Is France trying to get out of Lebanon?

French troops, serving under the U.N. flag in southern Lebanon, received a blow today as five of their soldiers were wounded when a roadside explosive device blew up their vehicle near the southern town of Tyre. 

It was the third time this year that forces belonging to the U.N. Interim force in Lebanon (UNIFIL), which aims to keep the peace between Israel and the Lebanese Shiite militia Hezbollah in south Lebanon, had been the target of an attack. UNIFIL commander Maj. General Alberto Asarta Cuevas said the soldiers were "traveling on a road at the southern outskirts of the city of Tyre." After the attack, he continued, [t]hey were treated at the location and were later evacuated for further medical treatment."

Hours after the explosion, France's Foreign Minister Alain Juppe condemned the "cowardly attack" by unknown assailants and vowed to stay the course in Lebanon. 

"France is determined to continue her engagement in UNIFIL and will not be intimidated by such despicable acts," Juppe said in a statement.

But how committed is France to maintaining a dominant role in the U.N. peacekeeping mission in Lebanon?

In September, a top French diplomat, Nicolas De Riviere, traveled to New York to inform U.N. peacekeeping officials that his government was considering ordering a dramatic drawdown in its presence in Lebanon by the end of the year, according to U.N. officials and diplomats familiar with the confidential discussion.

French officials in New York later assured the U.N. peacekeeping department that they would not order an abrupt withdrawal of its forces, a decision that would have left the remaining members of the mission exposed to fresh challenges to their authority. They would wait for the U.N. secretary general to carry out a Security Council request to complete a "strategic review" of the U.N. mission's current military needs. But they have made it clear to U.N. planners that they are eager to see an orderly transition to a smaller and cheaper U.N. peacekeeping mission in Lebanon.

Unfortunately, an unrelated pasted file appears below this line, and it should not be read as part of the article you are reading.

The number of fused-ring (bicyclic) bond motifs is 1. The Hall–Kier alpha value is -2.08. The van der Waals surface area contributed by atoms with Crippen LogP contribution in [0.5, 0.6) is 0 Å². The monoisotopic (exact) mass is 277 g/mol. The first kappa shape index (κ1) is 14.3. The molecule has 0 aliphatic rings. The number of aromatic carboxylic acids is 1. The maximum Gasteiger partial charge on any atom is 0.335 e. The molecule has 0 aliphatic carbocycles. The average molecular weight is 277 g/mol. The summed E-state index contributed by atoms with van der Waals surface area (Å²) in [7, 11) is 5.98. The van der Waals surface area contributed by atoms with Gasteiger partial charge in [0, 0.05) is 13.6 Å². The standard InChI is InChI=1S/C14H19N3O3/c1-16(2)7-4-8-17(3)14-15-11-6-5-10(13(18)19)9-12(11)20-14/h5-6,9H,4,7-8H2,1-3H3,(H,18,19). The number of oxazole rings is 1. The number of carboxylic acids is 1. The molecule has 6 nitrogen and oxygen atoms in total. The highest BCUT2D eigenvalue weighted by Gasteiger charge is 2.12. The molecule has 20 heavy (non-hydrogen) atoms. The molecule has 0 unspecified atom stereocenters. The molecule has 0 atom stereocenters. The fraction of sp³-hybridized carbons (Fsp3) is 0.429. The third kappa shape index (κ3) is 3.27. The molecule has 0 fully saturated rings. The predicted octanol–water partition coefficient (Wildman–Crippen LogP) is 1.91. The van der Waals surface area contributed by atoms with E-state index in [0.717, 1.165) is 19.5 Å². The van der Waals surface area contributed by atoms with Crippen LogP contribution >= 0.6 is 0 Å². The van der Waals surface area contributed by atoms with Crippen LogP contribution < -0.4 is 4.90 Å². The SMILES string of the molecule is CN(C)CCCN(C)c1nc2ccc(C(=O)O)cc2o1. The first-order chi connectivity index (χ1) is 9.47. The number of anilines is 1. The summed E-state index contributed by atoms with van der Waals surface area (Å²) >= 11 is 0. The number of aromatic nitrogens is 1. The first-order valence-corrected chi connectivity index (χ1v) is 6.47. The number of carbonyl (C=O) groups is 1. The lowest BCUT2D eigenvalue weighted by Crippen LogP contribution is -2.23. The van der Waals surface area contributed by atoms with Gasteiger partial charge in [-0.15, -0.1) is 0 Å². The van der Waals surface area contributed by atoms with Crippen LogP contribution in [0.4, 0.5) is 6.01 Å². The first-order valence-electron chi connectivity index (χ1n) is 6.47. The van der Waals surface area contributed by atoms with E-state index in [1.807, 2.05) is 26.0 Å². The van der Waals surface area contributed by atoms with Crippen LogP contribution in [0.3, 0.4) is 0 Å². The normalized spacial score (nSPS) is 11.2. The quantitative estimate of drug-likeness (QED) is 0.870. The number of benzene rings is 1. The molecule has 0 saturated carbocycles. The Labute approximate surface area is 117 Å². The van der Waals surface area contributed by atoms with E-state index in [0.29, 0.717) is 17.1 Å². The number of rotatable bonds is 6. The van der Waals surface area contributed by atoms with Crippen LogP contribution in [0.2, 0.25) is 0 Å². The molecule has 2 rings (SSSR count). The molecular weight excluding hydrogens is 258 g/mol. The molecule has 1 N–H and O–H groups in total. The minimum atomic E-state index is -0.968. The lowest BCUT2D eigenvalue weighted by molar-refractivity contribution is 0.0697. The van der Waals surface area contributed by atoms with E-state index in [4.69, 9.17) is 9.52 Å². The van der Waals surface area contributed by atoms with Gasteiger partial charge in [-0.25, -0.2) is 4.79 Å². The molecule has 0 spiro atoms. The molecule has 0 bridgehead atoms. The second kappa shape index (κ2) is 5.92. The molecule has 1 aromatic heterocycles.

The French government, like other European governments, is in the midst of a major financial crisis, and it is eager to find ways to reduce its financial commitment to costly U.N. missions. As Turtle Bay previously reported, France and Britain have been pressing the United States to scale back U.N. peacekeeping missions from Liberia to Haiti.

While most Western governments have been reducing their contributions of military personnel to U.N. peacekeeping missions since the late 1990s, Italy, France and Germany agreed to provide the backbone for a reinforced U.N. peacekeeping mission to implement a cease-fire deal between Israel and Lebanon following Israel's 2006 war with Hezbollah.

France is currently the U.N.'s 19th largest contributor of peacekeepers, deploying more than 1,400 troops in seven missions (1,300 are in Lebanon). In Ivory Coast, the French military intervened on behalf of the United Nations to overthrow former leader Laurent Gbagbo -- who is now facing a trial for crimes against humanity at the International Criminal Court -- to make way for the country's elected leader, Alassane Ouattara.

Since 1997, France has held a monopoly on the U.N.'s top peacekeeping post, in part because of its status as a major power and its willingness to send its forces into U.N. peacekeeping missions. (China is the only permanent member of the Security Council that has more peacekeepers serving in U.N. missions than France.)

A retreat from Lebanon could prove politically costly for France, potentially diminishing its influence over its former protectorate and undercutting its historical claim to run the U.N. peacekeeping department.

Herve Ladsous, a former French diplomat who served as Juppe's advisor, was recently appointed chief of the U.N. Department of Peacekeeping, the third French national in a row to hold that post.

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